Within the field of psychology, the development of a culture of competency both in training programs and, more specifically, related to working with historically underrepresented and underserved populations has been making significant progress. One group who has been neglected, however, consists of individuals who consensually work in the commercial sex trade industry (i.e., sex workers). The current Delphi study begins to address this gap. Using responses from eight sex workers to explore factors affecting disclosure of occupation to therapists, barriers and facilitators to receiving mental health care, and areas for educational growth among mental health professionals, the results reveal participants’ preference for therapists who take an affirming approach regarding their occupation (e.g., respecting the hard work, skill, and emotional labor) and do not assume that they are in therapy because of their work. Broadly, this article highlights the knowledge, skills, and attitudes sex workers believe comprise critical areas of competency for therapists working with this often-stigmatized population. Ultimately, these results can be used to advance competent, just, and effective therapy with this population.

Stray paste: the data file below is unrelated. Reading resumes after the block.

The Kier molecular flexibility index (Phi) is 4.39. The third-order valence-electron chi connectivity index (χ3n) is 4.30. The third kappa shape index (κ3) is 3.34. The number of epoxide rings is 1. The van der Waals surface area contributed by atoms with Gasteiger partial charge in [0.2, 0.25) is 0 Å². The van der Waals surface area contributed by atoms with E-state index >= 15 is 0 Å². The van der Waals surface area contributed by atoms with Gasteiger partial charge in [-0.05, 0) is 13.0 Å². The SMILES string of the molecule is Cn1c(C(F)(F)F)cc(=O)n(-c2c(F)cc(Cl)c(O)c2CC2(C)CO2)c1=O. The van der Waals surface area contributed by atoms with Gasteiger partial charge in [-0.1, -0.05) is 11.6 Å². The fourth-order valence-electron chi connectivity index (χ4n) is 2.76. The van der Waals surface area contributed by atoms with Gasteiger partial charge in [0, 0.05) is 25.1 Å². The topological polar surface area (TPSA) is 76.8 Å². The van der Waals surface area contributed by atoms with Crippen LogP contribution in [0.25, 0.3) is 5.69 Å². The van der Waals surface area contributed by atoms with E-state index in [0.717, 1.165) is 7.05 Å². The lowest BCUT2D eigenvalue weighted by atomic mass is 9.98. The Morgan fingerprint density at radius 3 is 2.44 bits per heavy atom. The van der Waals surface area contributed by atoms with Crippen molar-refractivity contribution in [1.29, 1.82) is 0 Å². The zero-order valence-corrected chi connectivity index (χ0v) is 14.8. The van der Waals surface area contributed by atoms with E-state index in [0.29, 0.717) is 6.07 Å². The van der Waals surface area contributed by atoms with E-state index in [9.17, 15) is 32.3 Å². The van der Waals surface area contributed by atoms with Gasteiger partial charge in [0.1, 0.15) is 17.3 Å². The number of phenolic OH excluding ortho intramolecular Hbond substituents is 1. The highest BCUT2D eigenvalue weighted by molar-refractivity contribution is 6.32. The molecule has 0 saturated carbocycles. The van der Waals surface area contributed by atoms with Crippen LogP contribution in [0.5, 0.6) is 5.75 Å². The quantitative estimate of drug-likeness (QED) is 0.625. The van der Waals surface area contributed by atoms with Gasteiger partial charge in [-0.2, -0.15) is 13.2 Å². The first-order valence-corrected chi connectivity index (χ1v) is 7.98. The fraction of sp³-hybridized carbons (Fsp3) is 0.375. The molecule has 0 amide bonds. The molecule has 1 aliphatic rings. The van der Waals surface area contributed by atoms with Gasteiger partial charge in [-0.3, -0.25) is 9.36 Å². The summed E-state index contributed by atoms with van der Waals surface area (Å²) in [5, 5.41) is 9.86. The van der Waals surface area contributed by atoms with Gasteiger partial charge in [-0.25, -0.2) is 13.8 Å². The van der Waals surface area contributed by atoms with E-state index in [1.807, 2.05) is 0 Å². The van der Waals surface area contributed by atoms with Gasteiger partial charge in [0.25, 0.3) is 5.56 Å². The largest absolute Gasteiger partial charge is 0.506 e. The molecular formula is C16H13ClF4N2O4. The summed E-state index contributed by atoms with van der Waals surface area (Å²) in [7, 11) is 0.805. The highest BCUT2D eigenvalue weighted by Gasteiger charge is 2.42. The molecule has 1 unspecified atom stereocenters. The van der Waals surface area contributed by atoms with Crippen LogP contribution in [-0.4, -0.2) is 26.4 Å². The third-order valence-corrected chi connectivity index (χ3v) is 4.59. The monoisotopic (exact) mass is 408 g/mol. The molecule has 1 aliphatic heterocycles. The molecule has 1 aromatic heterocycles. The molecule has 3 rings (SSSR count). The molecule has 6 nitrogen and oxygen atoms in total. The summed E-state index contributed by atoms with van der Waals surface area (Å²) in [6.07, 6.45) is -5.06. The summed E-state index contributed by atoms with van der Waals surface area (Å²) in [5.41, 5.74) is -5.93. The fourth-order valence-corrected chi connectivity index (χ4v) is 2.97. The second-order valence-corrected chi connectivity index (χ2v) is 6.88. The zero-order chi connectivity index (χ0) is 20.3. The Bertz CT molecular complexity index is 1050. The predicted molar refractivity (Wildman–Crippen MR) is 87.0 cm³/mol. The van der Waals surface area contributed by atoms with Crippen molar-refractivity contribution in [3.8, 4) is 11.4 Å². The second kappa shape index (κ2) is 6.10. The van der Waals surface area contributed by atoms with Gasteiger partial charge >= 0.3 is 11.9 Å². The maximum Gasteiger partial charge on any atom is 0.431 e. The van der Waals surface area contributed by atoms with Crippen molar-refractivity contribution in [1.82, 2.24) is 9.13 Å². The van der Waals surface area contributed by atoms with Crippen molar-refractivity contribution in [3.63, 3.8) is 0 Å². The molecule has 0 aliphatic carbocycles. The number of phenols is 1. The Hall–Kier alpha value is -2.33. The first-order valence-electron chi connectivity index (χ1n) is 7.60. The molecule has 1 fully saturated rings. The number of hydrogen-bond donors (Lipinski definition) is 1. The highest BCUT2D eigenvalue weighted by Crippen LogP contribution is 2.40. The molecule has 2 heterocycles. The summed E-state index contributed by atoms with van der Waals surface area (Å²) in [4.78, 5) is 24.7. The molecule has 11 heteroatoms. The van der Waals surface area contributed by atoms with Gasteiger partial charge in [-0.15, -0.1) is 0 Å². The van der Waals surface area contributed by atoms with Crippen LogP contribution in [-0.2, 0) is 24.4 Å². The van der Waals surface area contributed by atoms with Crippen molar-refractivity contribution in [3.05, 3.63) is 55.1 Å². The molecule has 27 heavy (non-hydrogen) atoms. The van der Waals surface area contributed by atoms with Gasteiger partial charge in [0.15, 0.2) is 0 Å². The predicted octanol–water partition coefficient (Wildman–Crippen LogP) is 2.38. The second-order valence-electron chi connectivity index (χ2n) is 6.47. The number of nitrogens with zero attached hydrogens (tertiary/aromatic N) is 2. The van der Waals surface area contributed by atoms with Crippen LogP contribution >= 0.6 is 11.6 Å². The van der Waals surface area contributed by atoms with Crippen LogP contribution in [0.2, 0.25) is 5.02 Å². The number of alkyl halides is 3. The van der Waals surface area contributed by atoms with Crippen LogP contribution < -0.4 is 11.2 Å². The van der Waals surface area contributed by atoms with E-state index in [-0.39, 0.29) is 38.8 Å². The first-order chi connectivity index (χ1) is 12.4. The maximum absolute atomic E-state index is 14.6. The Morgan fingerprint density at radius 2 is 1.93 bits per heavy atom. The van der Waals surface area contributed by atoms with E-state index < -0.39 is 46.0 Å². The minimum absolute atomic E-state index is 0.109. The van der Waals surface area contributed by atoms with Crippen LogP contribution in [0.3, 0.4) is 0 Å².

Pederson, Anna C., Madeline R. Stenersen, and Sara K. Bridges. 2019. ‘Toward Affirming Therapy: What Sex Workers Want and Need From Mental Health Providers’. Journal of Humanistic Psychology, August, 0022167819867767. https://doi.org/10.1177/0022167819867767.